'Twas the day before Conference, and all through the nation
Pres-fans were buzzing, displaying elation.
Dreaming of places in need of repair,
Knowing the Conference soon would be there.
The Buffalomentum is rising. Thousands will descend on the Nickel City tomorrow. And here's a round-up of articles to help you prepare.
From BuffaloNews.com's article "Buffalo's heritage takes center stage": "Hosting the National Preservation Conference - and the recognition that comes with it - is seen as a sign that Buffalo has arrived as a leading destination for late 19th and early 20th century architecture. "Every city is looking for an edge, for its story to tell, and this is Buffalo's," said Ed Healy, vice president of marketing for Visit Buffalo Niagara. "This amazing collection of American architecture is our point of difference."
NBC News 2 spoke with Ed Healy of Visit Buffalo Niagara about the ways to take part in the conference events and festivities. Ed noted that "This is an opportunity to raise awareness about preservation," said Healy. "Preservation is an economic development tool. It's a tool that communities can use to help save and interpret their history."
BuffaloNews.com highlights some of the tours taking place this week: "The preservation movement in a lot of people's minds is still about the iconic structures, and we're lucky to have some fantastic ones," said Anthony Armstrong, program officer with Local Initiatives Support Corp. "But more and more nationally, and I think here locally also, people are learning that preservation is as much about preserving the historic context and in many ways the lifestyles of these older neighborhoods."
Buffalo Rising has a piece on Buffalo's tax-credit properties and is excited to show them off to all the preservationists coming to town. "The tax credit- assisted projects have helped save some of Buffalo's landmark properties, leveraging tens of millions of private sector investment while creating hundreds of construction and permanent jobs, thousands of square feet of commercial space and hundreds of apartments. The polished jewels will proudly be on display for 2,500 preservationists from across the country this week."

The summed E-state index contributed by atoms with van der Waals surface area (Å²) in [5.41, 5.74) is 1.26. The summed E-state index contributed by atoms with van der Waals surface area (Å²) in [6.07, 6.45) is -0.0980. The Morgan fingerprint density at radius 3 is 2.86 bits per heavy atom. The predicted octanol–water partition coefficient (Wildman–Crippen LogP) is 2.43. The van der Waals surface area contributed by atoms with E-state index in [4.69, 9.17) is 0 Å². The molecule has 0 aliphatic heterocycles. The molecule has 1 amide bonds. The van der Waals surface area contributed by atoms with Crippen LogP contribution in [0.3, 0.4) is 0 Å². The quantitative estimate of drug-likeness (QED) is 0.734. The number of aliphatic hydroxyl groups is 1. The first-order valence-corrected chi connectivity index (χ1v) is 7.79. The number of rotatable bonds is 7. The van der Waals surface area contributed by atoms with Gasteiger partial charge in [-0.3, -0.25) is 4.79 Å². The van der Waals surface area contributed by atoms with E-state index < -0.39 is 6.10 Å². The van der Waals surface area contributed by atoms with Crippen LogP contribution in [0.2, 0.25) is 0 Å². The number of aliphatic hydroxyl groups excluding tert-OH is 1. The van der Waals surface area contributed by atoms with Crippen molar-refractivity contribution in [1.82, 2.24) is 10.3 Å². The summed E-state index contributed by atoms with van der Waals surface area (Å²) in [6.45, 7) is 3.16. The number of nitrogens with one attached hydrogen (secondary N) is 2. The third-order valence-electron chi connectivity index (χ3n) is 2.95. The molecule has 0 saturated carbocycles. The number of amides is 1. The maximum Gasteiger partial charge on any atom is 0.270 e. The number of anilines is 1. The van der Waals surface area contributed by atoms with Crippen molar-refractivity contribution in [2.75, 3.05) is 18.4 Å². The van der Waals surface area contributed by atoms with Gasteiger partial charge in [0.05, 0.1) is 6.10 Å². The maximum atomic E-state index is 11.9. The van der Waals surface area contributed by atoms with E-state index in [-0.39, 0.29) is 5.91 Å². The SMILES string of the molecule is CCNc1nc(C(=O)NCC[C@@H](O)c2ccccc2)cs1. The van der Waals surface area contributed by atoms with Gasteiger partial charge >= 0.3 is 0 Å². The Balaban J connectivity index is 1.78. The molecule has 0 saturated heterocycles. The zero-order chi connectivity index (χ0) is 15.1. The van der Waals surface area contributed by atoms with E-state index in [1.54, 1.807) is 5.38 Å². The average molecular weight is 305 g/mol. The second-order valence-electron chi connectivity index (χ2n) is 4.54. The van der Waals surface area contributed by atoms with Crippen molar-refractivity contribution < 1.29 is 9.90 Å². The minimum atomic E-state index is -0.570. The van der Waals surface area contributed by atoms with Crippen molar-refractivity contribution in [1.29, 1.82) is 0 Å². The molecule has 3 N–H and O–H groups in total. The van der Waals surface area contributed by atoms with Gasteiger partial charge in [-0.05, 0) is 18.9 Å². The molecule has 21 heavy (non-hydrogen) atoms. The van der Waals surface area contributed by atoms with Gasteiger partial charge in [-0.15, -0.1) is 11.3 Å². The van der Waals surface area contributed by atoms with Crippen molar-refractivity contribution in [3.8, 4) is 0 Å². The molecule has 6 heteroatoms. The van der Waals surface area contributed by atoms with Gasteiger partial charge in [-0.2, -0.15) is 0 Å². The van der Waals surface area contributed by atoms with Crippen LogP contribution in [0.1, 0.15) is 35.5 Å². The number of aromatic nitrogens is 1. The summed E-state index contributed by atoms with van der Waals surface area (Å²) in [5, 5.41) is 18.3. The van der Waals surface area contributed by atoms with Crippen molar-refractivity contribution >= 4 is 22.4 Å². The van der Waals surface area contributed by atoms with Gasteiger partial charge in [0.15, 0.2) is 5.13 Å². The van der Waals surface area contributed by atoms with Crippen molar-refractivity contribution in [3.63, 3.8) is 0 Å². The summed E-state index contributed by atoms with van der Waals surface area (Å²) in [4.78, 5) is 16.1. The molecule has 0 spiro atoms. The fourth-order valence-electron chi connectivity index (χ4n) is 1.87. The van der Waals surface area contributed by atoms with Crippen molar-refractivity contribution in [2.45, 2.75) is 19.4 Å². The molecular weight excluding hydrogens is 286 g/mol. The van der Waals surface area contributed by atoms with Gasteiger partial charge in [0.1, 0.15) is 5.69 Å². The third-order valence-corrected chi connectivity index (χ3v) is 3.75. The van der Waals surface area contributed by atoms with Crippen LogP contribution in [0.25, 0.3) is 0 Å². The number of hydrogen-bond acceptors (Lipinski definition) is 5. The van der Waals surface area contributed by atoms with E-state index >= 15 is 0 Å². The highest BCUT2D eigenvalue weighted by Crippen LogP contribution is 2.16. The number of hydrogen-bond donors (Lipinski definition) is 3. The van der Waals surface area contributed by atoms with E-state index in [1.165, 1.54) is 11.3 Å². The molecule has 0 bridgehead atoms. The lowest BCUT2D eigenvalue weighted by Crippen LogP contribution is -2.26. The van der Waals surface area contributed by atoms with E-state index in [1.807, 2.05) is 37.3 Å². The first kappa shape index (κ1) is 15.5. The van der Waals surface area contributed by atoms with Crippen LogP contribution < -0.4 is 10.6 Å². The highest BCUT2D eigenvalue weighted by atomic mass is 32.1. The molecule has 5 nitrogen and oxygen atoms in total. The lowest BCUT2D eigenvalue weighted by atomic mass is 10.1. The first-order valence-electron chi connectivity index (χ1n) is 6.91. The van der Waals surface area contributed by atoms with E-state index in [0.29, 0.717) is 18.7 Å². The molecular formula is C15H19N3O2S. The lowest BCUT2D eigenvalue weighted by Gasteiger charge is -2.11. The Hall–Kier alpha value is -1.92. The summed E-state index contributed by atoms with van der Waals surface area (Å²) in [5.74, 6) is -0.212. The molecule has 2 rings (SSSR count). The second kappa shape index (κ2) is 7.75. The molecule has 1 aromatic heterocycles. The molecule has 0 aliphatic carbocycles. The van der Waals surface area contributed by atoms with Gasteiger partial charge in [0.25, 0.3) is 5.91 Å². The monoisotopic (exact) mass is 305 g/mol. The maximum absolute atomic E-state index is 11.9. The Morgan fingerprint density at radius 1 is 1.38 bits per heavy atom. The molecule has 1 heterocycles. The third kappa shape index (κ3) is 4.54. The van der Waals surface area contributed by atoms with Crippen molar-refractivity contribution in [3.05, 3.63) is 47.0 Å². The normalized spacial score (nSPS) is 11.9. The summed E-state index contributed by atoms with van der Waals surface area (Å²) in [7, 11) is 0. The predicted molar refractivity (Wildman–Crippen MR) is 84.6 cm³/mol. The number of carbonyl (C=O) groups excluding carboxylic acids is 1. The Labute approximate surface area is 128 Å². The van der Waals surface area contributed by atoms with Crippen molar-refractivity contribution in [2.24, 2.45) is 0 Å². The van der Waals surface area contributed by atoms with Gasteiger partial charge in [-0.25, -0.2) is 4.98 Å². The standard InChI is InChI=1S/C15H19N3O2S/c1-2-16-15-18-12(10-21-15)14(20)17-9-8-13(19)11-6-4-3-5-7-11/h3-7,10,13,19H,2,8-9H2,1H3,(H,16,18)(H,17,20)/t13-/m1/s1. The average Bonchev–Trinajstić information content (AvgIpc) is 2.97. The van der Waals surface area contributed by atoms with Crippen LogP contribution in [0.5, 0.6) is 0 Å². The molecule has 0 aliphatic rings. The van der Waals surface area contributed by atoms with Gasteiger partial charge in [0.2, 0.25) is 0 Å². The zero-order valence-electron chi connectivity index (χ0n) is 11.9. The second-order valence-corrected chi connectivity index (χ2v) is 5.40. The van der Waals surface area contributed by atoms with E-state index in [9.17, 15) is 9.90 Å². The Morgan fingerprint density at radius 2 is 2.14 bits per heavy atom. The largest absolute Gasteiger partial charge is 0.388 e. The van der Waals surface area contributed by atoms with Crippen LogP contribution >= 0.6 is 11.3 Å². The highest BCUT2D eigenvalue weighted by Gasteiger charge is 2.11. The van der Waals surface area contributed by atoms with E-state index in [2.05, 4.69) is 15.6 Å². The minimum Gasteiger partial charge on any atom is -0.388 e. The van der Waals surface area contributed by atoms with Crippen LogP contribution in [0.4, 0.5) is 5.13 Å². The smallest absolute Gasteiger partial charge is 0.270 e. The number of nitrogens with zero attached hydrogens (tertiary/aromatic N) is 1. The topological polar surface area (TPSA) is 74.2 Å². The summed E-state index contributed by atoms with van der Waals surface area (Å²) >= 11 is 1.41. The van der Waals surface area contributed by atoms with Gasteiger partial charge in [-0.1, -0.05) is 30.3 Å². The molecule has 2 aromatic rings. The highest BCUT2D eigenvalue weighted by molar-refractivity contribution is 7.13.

In their article "Preservation group to honor Martin House," Buffalo Business First notes that the Frank Lloyd Wright-designed Darwin Martin House, now restored, was vacant and in disrepair as recently as the 1990s.
Sure, the conference is centered in and focused on the city of Buffalo. But Niagara Falls is getting a little preservationist love, too.
The Buffalo Lighthouse, the city's oldest continuously-located building, will be open to the public this week. WNED Buffalo Toronto reports that "the area around the lighthouse has been fenced off from the working base and there's a new sidewalk allowing access to the historic structure and providing benches for visitors to view the Waterfront and other historic buildings with maintenance by Erie County."
Did you know we've been making a documentary highlighting Buffalo's passionate local preservationists? Jason Clement, the film's director, wrote for Buffalo Rising about how Buffalo is "a place where, if you're willing to un-tuck your shirt and get really dirty, you can get it done. And by "it," I mean that idea that has always been in the back of your head - a restored home, a better block, your own artwork, a new business." Information on the premiere of Buffalo Unscripted: A City Speaks is on the Buffalo Unscripted blog.
David Garber is a member of the Digital and New Media team at the National Trust for Historic Preservation.